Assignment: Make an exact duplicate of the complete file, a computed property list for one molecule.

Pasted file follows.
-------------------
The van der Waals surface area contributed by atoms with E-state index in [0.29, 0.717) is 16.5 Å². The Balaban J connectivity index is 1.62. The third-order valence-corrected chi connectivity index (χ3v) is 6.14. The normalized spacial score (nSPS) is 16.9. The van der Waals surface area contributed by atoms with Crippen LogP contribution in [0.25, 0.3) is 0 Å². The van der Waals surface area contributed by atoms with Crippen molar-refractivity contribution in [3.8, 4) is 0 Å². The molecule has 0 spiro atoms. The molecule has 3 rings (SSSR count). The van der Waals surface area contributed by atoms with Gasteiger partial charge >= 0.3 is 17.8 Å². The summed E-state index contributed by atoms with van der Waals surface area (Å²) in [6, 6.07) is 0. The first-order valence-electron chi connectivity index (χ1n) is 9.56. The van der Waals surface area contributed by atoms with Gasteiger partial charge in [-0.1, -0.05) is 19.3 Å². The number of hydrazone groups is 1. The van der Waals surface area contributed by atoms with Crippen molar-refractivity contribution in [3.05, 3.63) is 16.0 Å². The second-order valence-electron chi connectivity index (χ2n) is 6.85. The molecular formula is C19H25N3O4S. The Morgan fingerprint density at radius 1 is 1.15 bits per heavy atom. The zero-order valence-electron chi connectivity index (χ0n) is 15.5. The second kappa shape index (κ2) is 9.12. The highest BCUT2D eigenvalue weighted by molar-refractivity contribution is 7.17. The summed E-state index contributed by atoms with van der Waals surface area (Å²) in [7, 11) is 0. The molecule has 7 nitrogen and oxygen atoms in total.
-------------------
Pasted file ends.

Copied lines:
The van der Waals surface area contributed by atoms with E-state index in [0.29, 0.717) is 16.5 Å². The Balaban J connectivity index is 1.62. The third-order valence-corrected chi connectivity index (χ3v) is 6.14. The normalized spacial score (nSPS) is 16.9. The van der Waals surface area contributed by atoms with Crippen LogP contribution in [0.25, 0.3) is 0 Å². The van der Waals surface area contributed by atoms with Crippen molar-refractivity contribution in [3.8, 4) is 0 Å². The molecule has 0 spiro atoms. The molecule has 3 rings (SSSR count). The van der Waals surface area contributed by atoms with Gasteiger partial charge >= 0.3 is 17.8 Å². The summed E-state index contributed by atoms with van der Waals surface area (Å²) in [6, 6.07) is 0. The first-order valence-electron chi connectivity index (χ1n) is 9.56. The van der Waals surface area contributed by atoms with Gasteiger partial charge in [-0.1, -0.05) is 19.3 Å². The number of hydrazone groups is 1. The van der Waals surface area contributed by atoms with Crippen molar-refractivity contribution in [3.05, 3.63) is 16.0 Å². The second-order valence-electron chi connectivity index (χ2n) is 6.85. The molecular formula is C19H25N3O4S. The Morgan fingerprint density at radius 1 is 1.15 bits per heavy atom. The zero-order valence-electron chi connectivity index (χ0n) is 15.5. The second kappa shape index (κ2) is 9.12. The highest BCUT2D eigenvalue weighted by molar-refractivity contribution is 7.17. The summed E-state index contributed by atoms with van der Waals surface area (Å²) in [7, 11) is 0. The molecule has 7 nitrogen and oxygen atoms in total.